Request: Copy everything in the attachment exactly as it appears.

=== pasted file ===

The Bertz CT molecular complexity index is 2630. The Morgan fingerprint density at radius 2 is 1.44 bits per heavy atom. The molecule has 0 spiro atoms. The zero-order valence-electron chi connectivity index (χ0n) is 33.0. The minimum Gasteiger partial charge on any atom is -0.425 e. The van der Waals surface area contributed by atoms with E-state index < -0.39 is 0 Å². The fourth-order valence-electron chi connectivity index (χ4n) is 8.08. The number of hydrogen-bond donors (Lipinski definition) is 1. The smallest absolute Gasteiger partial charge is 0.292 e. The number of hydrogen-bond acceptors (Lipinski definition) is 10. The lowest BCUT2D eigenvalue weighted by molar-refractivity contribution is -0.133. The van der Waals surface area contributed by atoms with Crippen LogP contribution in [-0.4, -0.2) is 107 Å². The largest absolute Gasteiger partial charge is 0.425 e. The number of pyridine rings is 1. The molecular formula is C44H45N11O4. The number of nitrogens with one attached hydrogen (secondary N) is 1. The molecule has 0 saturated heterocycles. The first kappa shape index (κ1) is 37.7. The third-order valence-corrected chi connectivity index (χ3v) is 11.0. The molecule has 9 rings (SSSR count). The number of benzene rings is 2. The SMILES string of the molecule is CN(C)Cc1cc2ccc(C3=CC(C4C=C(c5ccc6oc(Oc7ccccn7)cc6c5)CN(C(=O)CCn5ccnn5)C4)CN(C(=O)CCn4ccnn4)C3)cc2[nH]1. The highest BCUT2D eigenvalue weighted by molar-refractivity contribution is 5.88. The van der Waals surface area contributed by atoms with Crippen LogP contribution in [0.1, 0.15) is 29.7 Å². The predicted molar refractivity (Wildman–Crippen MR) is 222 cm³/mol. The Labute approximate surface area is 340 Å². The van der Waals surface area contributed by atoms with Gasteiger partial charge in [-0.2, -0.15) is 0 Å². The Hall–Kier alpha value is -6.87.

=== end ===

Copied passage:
The Bertz CT molecular complexity index is 2630. The Morgan fingerprint density at radius 2 is 1.44 bits per heavy atom. The molecule has 0 spiro atoms. The zero-order valence-electron chi connectivity index (χ0n) is 33.0. The minimum Gasteiger partial charge on any atom is -0.425 e. The van der Waals surface area contributed by atoms with E-state index < -0.39 is 0 Å². The fourth-order valence-electron chi connectivity index (χ4n) is 8.08. The number of hydrogen-bond donors (Lipinski definition) is 1. The smallest absolute Gasteiger partial charge is 0.292 e. The number of hydrogen-bond acceptors (Lipinski definition) is 10. The lowest BCUT2D eigenvalue weighted by molar-refractivity contribution is -0.133. The van der Waals surface area contributed by atoms with Crippen LogP contribution in [-0.4, -0.2) is 107 Å². The largest absolute Gasteiger partial charge is 0.425 e. The number of pyridine rings is 1. The molecular formula is C44H45N11O4. The number of nitrogens with one attached hydrogen (secondary N) is 1. The molecule has 0 saturated heterocycles. The first kappa shape index (κ1) is 37.7. The third-order valence-corrected chi connectivity index (χ3v) is 11.0. The molecule has 9 rings (SSSR count). The number of benzene rings is 2. The SMILES string of the molecule is CN(C)Cc1cc2ccc(C3=CC(C4C=C(c5ccc6oc(Oc7ccccn7)cc6c5)CN(C(=O)CCn5ccnn5)C4)CN(C(=O)CCn4ccnn4)C3)cc2[nH]1. The highest BCUT2D eigenvalue weighted by molar-refractivity contribution is 5.88. The van der Waals surface area contributed by atoms with Crippen LogP contribution in [0.1, 0.15) is 29.7 Å². The predicted molar refractivity (Wildman–Crippen MR) is 222 cm³/mol. The Labute approximate surface area is 340 Å². The van der Waals surface area contributed by atoms with Gasteiger partial charge in [-0.2, -0.15) is 0 Å². The Hall–Kier alpha value is -6.87.